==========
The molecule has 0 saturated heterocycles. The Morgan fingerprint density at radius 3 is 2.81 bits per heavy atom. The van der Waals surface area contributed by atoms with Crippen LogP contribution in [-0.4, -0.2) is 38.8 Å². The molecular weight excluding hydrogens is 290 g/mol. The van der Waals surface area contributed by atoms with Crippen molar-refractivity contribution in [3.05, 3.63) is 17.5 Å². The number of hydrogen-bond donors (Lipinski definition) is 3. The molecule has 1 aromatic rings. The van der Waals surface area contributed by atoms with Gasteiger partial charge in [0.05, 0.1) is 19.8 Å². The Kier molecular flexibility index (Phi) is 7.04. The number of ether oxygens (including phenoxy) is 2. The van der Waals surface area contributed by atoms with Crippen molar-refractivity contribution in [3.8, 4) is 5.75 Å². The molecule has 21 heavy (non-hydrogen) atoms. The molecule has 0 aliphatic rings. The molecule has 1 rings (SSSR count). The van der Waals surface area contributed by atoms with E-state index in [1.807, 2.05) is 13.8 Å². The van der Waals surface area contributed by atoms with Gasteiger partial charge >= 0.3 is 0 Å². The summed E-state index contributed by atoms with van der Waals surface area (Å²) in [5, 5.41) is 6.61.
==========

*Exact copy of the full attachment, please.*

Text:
The molecule has 0 saturated heterocycles. The Morgan fingerprint density at radius 3 is 2.81 bits per heavy atom. The van der Waals surface area contributed by atoms with Crippen LogP contribution in [-0.4, -0.2) is 38.8 Å². The molecular weight excluding hydrogens is 290 g/mol. The van der Waals surface area contributed by atoms with Crippen molar-refractivity contribution in [3.05, 3.63) is 17.5 Å². The number of hydrogen-bond donors (Lipinski definition) is 3. The molecule has 1 aromatic rings. The van der Waals surface area contributed by atoms with Gasteiger partial charge in [0.05, 0.1) is 19.8 Å². The Kier molecular flexibility index (Phi) is 7.04. The number of ether oxygens (including phenoxy) is 2. The van der Waals surface area contributed by atoms with Crippen molar-refractivity contribution in [3.8, 4) is 5.75 Å². The molecule has 21 heavy (non-hydrogen) atoms. The molecule has 0 aliphatic rings. The molecule has 1 rings (SSSR count). The van der Waals surface area contributed by atoms with E-state index in [1.807, 2.05) is 13.8 Å². The van der Waals surface area contributed by atoms with Gasteiger partial charge >= 0.3 is 0 Å². The summed E-state index contributed by atoms with van der Waals surface area (Å²) in [5, 5.41) is 6.61.